chapter 13 meiosis and sexual life cycles "you're unique. just like everyone else..."
out of 53
Post on 16-Dec-2015
Embed Size (px)
- Slide 1
- CHAPTER 13 MEIOSIS AND SEXUAL LIFE CYCLES "You're unique. Just like everyone else..."
- Slide 2
- Slide 3
- Slide 4
- Slide 5
- Slide 6
- Heredity transmission of traits from one generation to the next Variation offspring differ from parent Genetics study of heredity and variation Introduction
- Slide 7
- Karyotypes- ordered displays of an individuals chromosomes
- Slide 8
- Offspring acquire genes from parents by inheriting chromosomes 23 pairs Somatic cell 23Germ cell (sperm) 23Germ cell (egg) 23 pairs Somatic cell
- Slide 9
- Sex, at what cost????? Sex is production of gametes by meiosis (halving the chromosome number), and then syngamy (fusion of gametes)
- Slide 10
- Sex, at what cost????? asexual sexual reproduction Pass genes on twice as fast! No forfeiting of genes Forfeit half their genes - (in the trash!) BUT SEX HAS BEEN PRESERVED - WHY?
- Slide 11
- More number of organisms Less variation Like begets like, more or less: asexual rep. sexual rep. More variation due to genetic recombination Increases fitness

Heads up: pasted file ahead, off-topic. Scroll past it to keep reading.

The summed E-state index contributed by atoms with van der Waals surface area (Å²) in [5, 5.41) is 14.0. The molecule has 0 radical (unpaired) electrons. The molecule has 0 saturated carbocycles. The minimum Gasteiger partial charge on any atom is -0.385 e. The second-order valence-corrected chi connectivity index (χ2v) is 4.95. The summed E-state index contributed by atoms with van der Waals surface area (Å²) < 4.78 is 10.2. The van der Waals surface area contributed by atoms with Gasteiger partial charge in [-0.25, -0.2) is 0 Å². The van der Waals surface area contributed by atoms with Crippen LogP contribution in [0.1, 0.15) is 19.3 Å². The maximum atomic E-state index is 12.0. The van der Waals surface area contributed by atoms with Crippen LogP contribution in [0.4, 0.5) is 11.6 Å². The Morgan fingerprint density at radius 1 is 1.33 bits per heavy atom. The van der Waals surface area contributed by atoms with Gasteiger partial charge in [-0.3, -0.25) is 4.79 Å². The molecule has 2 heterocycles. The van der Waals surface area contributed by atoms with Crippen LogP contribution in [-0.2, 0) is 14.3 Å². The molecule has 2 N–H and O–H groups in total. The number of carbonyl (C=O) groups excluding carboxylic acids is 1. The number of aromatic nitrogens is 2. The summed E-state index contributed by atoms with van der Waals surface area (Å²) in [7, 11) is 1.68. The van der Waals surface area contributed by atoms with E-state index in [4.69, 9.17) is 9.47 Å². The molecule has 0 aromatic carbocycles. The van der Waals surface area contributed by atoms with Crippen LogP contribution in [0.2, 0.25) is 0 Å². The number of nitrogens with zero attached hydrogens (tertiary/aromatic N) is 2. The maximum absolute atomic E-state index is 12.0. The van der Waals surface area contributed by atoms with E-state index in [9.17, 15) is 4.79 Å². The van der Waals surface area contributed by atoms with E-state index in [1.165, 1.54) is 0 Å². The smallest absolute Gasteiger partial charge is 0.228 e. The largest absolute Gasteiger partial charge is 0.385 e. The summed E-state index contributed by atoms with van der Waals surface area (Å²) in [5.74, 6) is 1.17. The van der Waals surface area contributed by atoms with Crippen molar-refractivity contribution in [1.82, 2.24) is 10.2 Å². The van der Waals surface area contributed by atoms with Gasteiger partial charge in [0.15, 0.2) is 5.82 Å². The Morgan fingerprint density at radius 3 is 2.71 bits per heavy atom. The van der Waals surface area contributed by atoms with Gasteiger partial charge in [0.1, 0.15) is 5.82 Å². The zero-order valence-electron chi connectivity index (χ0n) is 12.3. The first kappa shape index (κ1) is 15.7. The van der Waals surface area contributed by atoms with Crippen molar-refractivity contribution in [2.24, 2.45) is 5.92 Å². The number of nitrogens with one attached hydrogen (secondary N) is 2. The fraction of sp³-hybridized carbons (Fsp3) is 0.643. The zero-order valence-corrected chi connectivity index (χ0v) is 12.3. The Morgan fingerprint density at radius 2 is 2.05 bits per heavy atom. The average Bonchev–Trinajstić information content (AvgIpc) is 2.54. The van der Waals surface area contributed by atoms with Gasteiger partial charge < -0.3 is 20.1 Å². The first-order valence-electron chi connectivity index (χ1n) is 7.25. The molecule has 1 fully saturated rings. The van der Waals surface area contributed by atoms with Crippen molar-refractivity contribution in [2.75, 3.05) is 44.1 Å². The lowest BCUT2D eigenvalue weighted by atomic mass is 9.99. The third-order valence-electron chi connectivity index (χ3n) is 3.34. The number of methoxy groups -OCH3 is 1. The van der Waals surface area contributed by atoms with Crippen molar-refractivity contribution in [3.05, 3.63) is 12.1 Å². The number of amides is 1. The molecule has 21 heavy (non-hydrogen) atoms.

- Slide 12
- A life cycle is the generation-to-generation sequence of stages in the reproductive history of an organism. Fertilization and meiosis alternate in sexual life cycles A cell with a single chromosome set is haploid. A cell with a double chromosome set is diploid.
- Slide 13
- The timing of meiosis and fertilization does vary among species.
- Slide 14
- Most fungi and some protists have a second type of life cycle.
- Slide 15
- Plants and some algae have a third type of life cycle, alternation of generation. This life cycle includes both haploid (gametophyte) and diploid (sporophyte) multicellular stages.
- Slide 16
- Slide 17
- Homologous chromosomes- are inherited one from mom and one from dad MOM DAD There are 23 pairs of homologous chromosomes A a BB
- Slide 18
- Homologous chromosome pairs carry the genes that control the same inherited trait. How many homologous chromosomes do you have?
- Slide 19
- Autosomes and Sex Chromosomes in body cells 22 pairs + XX = 22 pairs + XY= Autosomes Sex Chromosomes